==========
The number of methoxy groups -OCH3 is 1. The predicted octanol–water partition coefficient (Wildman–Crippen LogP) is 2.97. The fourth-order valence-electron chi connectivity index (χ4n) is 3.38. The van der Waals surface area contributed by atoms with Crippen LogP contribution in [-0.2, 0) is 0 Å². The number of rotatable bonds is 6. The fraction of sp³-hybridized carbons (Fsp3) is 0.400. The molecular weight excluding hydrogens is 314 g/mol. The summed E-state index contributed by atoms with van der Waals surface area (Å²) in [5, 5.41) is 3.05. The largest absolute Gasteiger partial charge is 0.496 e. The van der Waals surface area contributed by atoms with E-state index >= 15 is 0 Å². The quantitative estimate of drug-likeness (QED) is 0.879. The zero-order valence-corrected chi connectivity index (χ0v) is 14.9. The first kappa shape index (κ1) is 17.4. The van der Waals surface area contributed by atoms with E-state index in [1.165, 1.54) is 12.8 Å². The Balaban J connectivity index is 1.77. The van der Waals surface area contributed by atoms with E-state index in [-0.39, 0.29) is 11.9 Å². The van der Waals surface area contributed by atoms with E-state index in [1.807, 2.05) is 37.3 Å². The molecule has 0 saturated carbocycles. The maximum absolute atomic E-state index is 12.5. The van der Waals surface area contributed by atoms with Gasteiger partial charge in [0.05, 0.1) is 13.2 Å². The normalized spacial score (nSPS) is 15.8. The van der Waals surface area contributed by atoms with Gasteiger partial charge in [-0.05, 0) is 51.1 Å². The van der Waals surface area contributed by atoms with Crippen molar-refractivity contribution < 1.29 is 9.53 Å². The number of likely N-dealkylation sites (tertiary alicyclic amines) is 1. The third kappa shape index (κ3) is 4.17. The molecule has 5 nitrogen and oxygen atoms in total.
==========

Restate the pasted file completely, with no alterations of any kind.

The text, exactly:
The number of methoxy groups -OCH3 is 1. The predicted octanol–water partition coefficient (Wildman–Crippen LogP) is 2.97. The fourth-order valence-electron chi connectivity index (χ4n) is 3.38. The van der Waals surface area contributed by atoms with Crippen LogP contribution in [-0.2, 0) is 0 Å². The number of rotatable bonds is 6. The fraction of sp³-hybridized carbons (Fsp3) is 0.400. The molecular weight excluding hydrogens is 314 g/mol. The summed E-state index contributed by atoms with van der Waals surface area (Å²) in [5, 5.41) is 3.05. The largest absolute Gasteiger partial charge is 0.496 e. The van der Waals surface area contributed by atoms with E-state index >= 15 is 0 Å². The quantitative estimate of drug-likeness (QED) is 0.879. The zero-order valence-corrected chi connectivity index (χ0v) is 14.9. The first kappa shape index (κ1) is 17.4. The van der Waals surface area contributed by atoms with E-state index in [1.165, 1.54) is 12.8 Å². The Balaban J connectivity index is 1.77. The van der Waals surface area contributed by atoms with E-state index in [-0.39, 0.29) is 11.9 Å². The van der Waals surface area contributed by atoms with E-state index in [1.807, 2.05) is 37.3 Å². The molecule has 0 saturated carbocycles. The maximum absolute atomic E-state index is 12.5. The van der Waals surface area contributed by atoms with Gasteiger partial charge in [0.05, 0.1) is 13.2 Å². The normalized spacial score (nSPS) is 15.8. The van der Waals surface area contributed by atoms with Gasteiger partial charge in [-0.05, 0) is 51.1 Å². The van der Waals surface area contributed by atoms with Crippen molar-refractivity contribution < 1.29 is 9.53 Å². The number of likely N-dealkylation sites (tertiary alicyclic amines) is 1. The third kappa shape index (κ3) is 4.17. The molecule has 5 nitrogen and oxygen atoms in total.